Location: Food and Feed Safety Research2012 Annual Report
1a. Objectives (from AD-416):
Identify cotton plastid promoters that demonstrate high expression levels in both green and non-green plant tissues for use in development of cotton plastid transformation vectors. Determine levels of expression of reporter genes in both green (leaf and outer boll) and non-green (cottonseed and root) cotton tissues under control of select, engineered plastid promoters. Generate cotton plastid transformation vectors that place antifungal genes and selectable marker genes under control of selected cotton plastid promoters and transform cotton. Test transformed tissues for expression of antifungal genes and selectable marker genes under both light and dark growth conditions. Perform in planta bioassays for antifungal activity in transplastomic cotton plants.
1b. Approach (from AD-416):
Total RNA isolated from developing cotton plants and cottonseed will be hybridized with PCR-generated probes for selected cotton plastid genes using standard Northern hybridization technology. The promoters from those genes that demonstrate high levels of expression in green and/or non-green cotton tissues based on Northern hybridization results will be cloned and characterized using standard molecular biological methods. Promoter fragments of select plastid genes will be fused to reporter genes (GUS, GFP, etc.) and transformed into tobacco and cotton plastids in order to identify the minimal functional promoter sequences. While tobacco plastid transformation protocols have been developed, the same cannot be said of cotton, and protocols will have to be optimized for this plant. Once an efficient cotton plastid transformation system has been developed, cotton plastid will be transformed with transformation vectors in which reporter, antifungal, and selectable marker genes are placed under control of selected cotton plastid gene promoters. Transplastomic cotton plants will be analyzed for expression and production of reporter, antifungal, and selectable marker genes by standard molecular biological techniques (PCR, Northern and Western blotting). In planta antifungal bioassays will be performed to determine levels of resistance to A. flavus, as well as other cotton fungal pathogens.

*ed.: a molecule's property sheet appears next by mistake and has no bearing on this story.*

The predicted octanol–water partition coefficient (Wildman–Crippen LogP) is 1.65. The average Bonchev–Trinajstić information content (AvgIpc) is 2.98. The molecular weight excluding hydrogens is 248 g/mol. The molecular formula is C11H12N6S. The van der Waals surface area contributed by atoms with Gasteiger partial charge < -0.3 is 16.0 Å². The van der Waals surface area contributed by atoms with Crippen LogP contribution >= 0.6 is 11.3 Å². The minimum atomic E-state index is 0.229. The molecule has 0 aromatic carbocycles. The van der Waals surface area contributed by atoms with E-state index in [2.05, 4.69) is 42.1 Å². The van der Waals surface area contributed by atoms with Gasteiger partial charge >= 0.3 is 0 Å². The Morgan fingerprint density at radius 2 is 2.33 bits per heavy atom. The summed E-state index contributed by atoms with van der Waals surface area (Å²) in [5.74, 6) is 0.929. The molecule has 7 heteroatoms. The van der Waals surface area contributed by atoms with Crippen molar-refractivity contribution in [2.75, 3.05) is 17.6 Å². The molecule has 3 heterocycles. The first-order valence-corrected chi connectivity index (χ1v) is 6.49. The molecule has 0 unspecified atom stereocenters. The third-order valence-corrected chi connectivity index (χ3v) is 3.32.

3. Progress Report:
To understand how and where in the seed the transgene is expressing an antifungal peptide that may inhibit Aspergillus flavus growth in the plant, we have transformed nuclei or chloroplasts of tobacco plants with a special tagged version of the antifungal peptide D4E1. This tag, called hemagglutinin (HA), makes it possible to visualize where this transgenic peptide is expressed in plant cells and how they act on invading fungi. We have also developed and optimized several procedures for localizing this peptide using Transmission Electron Microscopy. We used a bioassay of 26 different cotton cultivars to identify which cultivars or species exhibited enhanced resistance to Aspergillus flavus infection. Based on our first assay, we have chosen candidate cultivars and species for further study. These studies are ongoing. The mechanism of action for the lytic (ability to break open cells) peptide d4E1 is unknown. To determine the mechanism of action of the peptide, we are performing a series of assays using the dye SYTOX green. SYTOX green can not penetrate intact cells, and its uptake is a measure of membrane integrity. When SYTOX green binds nucleic acids, the fluorescence emission increases by more than 500-fold. We are in the process of developing a microtiter plate (a plate with many small wells for multiple assays) assay to determine the effect d4E has on membranes. In this assay, Aspergillus flavus spores are incubated with varying concentrations of d4E in the presence of SYTOX green and the emission values quantified. These studies are currently in progress. An extension of these studies that will be performed this summer is to perform microscopic analysis of germinating Aspergillus flavus spores in the presence of different concentrations of d4E followed by staining the dyes with calcafluor white and SYTOX green. This will enable us to visualize SYTOX green that has permeated the Aspergillus flavus cell membranes which should be elevated relative to the peptide dose, as well as to determine if there are any effects on the morphology of the cells at sub-lethal concentrations of the peptide.